The v2.x series of Opto Endstop is an experiment in standardization of connectors. One of the major problems with the previous v1.0 design is that it required the end user to construct their own connectors which was a tedious and error prone process. The new v2.x design has 2 different connector footprints: the old .100" spaced connector as well as an RJ45 connector. It is up to the end user to decide which connector they would like to use.

RJ45 Connector

Say it with me:

The opto endstop v2.x design does not support ethernet!
The opto endstop v2.x design does not support ethernet!
The opto endstop v2.x design does not support ethernet!

What we are doing is hijacking a common and very cheap connector for our own purposes. RJ45 patch cables and jacks are ubiquitous, versatile, robust, and cheap. We've considered and rejected many other connector technologies (RJ11, 3.5mm audio cables, etc) but in the end, RJ45 is the best for our needs. If you have another source of high quality premade cables (that we have not already rejected) please bring it to our attention in the forums (see General FAQ#wires and connectors). Please do not complain about being forced to use these cables, as there is a simple on-board alternative (see below).

Below you will find a pin out table containing the pin-out information on a standard RJ45 patch cable.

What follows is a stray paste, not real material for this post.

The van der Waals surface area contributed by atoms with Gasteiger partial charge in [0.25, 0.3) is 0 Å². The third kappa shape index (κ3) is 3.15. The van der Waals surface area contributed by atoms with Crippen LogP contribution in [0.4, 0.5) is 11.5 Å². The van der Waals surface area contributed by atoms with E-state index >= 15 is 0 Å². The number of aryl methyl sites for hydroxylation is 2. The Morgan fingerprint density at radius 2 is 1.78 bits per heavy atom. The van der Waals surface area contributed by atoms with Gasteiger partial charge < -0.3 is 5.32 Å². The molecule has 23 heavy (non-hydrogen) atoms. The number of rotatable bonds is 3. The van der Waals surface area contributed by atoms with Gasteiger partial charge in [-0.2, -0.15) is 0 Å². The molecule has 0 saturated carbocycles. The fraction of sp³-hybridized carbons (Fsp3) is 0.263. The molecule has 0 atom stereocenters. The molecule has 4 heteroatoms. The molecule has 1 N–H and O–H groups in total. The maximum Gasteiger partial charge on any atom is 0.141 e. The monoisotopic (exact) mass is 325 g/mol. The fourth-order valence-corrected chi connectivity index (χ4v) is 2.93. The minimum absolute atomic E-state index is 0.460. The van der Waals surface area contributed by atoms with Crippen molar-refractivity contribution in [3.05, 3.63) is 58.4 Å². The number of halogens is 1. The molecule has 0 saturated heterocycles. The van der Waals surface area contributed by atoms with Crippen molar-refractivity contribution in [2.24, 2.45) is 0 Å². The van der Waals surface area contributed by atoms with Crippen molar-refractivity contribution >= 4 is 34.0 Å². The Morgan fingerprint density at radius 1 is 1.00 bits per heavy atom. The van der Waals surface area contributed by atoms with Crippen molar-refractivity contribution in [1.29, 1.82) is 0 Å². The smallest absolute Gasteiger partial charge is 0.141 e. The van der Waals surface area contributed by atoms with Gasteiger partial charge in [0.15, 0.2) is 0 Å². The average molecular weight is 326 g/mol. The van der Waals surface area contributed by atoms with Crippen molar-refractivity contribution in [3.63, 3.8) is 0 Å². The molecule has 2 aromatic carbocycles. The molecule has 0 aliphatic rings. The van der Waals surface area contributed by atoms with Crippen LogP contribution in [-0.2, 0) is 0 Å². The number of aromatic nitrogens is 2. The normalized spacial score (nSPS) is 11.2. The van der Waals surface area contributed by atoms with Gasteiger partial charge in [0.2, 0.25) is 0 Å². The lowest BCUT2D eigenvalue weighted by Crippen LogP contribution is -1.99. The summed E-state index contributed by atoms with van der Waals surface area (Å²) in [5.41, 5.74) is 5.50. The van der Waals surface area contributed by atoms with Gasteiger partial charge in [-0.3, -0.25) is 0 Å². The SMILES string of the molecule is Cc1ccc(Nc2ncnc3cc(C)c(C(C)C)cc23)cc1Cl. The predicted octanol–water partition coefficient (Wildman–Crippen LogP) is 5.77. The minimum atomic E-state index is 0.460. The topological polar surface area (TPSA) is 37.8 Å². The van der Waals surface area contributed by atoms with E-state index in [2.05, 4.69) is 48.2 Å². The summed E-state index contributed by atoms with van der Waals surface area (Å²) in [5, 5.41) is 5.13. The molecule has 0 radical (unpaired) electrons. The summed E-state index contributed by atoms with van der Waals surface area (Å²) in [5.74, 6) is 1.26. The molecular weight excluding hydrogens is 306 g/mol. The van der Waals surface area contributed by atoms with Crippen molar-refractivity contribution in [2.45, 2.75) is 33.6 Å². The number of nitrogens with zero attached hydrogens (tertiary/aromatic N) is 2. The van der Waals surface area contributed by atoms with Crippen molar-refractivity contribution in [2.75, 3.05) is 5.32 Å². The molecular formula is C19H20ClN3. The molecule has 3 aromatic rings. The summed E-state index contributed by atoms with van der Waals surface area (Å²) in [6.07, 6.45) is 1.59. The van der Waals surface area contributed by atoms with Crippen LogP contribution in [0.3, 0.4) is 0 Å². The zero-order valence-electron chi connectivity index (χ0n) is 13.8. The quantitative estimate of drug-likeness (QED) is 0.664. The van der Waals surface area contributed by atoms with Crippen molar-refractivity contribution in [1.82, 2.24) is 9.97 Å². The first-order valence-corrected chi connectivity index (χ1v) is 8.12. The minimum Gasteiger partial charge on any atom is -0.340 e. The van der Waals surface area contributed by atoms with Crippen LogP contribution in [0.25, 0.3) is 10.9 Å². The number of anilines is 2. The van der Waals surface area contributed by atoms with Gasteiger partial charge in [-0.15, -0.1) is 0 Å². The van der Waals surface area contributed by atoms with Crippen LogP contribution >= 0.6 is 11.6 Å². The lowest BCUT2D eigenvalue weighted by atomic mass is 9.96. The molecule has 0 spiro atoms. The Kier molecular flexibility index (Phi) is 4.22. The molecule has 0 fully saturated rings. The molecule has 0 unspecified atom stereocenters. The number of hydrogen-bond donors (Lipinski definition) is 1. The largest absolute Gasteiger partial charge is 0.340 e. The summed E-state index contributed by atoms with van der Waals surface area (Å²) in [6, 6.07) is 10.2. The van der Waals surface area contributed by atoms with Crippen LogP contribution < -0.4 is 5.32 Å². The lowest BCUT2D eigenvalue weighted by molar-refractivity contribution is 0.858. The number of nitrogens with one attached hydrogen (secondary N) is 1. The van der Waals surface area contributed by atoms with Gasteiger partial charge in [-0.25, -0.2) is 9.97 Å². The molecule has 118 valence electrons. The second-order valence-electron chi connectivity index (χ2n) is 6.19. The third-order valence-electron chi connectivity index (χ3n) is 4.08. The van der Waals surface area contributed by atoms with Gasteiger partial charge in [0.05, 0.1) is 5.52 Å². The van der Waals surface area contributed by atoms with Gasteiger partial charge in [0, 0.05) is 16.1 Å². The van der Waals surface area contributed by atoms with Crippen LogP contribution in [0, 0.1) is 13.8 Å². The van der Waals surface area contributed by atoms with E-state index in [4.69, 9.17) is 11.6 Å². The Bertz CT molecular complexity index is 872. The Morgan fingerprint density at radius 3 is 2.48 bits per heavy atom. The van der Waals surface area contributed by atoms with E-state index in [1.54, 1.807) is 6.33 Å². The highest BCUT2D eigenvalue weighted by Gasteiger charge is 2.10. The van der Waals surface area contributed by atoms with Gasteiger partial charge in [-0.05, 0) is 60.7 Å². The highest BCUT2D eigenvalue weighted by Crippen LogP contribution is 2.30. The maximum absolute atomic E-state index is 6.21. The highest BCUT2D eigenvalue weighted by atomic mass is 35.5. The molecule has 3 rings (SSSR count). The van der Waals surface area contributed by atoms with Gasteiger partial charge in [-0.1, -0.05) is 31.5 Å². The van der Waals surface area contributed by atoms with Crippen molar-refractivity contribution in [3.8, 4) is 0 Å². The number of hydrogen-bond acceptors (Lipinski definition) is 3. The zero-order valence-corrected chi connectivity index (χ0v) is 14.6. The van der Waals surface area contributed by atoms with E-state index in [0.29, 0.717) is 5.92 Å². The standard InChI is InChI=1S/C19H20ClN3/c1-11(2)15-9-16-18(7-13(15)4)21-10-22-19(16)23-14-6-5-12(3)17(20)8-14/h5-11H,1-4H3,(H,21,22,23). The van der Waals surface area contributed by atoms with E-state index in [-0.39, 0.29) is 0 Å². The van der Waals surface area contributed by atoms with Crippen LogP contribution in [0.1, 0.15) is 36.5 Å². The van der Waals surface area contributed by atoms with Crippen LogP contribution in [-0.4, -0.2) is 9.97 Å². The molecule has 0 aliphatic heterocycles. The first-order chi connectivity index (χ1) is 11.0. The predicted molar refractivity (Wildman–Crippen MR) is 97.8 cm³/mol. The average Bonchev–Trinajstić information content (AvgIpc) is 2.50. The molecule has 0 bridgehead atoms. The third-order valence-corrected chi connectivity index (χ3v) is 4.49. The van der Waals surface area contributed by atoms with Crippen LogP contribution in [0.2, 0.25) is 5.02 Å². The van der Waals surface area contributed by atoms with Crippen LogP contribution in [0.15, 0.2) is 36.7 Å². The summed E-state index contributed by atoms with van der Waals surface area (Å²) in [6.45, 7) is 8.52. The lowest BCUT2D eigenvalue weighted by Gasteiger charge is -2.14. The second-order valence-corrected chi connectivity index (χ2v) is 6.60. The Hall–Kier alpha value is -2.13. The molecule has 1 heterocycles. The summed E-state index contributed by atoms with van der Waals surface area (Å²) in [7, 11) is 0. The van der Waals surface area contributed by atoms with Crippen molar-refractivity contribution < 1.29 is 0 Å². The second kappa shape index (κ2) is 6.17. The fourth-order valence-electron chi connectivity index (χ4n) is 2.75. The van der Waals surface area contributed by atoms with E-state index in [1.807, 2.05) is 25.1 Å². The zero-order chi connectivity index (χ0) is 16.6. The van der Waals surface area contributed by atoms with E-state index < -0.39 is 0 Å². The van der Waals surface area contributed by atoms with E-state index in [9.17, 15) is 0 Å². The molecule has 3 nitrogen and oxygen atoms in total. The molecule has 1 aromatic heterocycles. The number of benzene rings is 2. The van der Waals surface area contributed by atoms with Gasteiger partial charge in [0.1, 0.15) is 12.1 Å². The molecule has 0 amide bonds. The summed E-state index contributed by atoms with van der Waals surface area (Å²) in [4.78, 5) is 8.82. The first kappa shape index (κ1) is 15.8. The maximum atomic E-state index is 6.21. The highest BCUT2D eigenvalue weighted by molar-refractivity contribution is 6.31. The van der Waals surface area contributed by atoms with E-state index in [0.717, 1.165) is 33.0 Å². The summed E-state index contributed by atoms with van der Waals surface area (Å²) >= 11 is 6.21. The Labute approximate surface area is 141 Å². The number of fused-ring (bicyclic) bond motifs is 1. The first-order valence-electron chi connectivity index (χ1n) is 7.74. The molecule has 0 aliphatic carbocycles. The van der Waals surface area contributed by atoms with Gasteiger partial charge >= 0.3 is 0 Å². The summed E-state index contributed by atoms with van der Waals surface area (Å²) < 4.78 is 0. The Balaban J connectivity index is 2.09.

Pin Color Function
4 and 5 Blue and Blue/White 5V supply
6 Green Signal
7 and 8 Brown and Brown/White Ground

.100" Spaced Header

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In order to maintain backwards compatibility, as well as giving the user the freedom to chose their desired connector technology, we have included a standard, .100" pitch connector footprint that you may populate as desired. The pins are clearly labeled, and you may wire it however you like. You can solder wires directly to the board, solder in right-angle headers, normal headers, or any other number of technologies. Its up to you as a user to decide. Shown here is an example of using a right-angle .100" spaced header.


Build It

Circuit Board

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You can either buy this PCB from the RepRap Research Foundation, or you can make your own. The image above shows the professionally manufactured PCB ready for soldering. Its also cheap, only $0.75 USD.


Components

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Soldering Instructions

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R1 - 10K ohm (Brown - Black - Orange)

Insert the resistor in any orientation. Double check the colour bands.


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R2 - 220 ohm (Red - Red - Brown)

There are three through-hole resistors that you need to solder. They are organised on the board from left to right as: R3 R2 R1. Insert the first resistor (R1, 220 ohm) in any orientation into the rightmost position. Double check the colour bands.



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R3 - 1K ohm (Brown - Black - Red)

Insert the resistor in any orientation. Double check the color bands.



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Blocked/Debug LED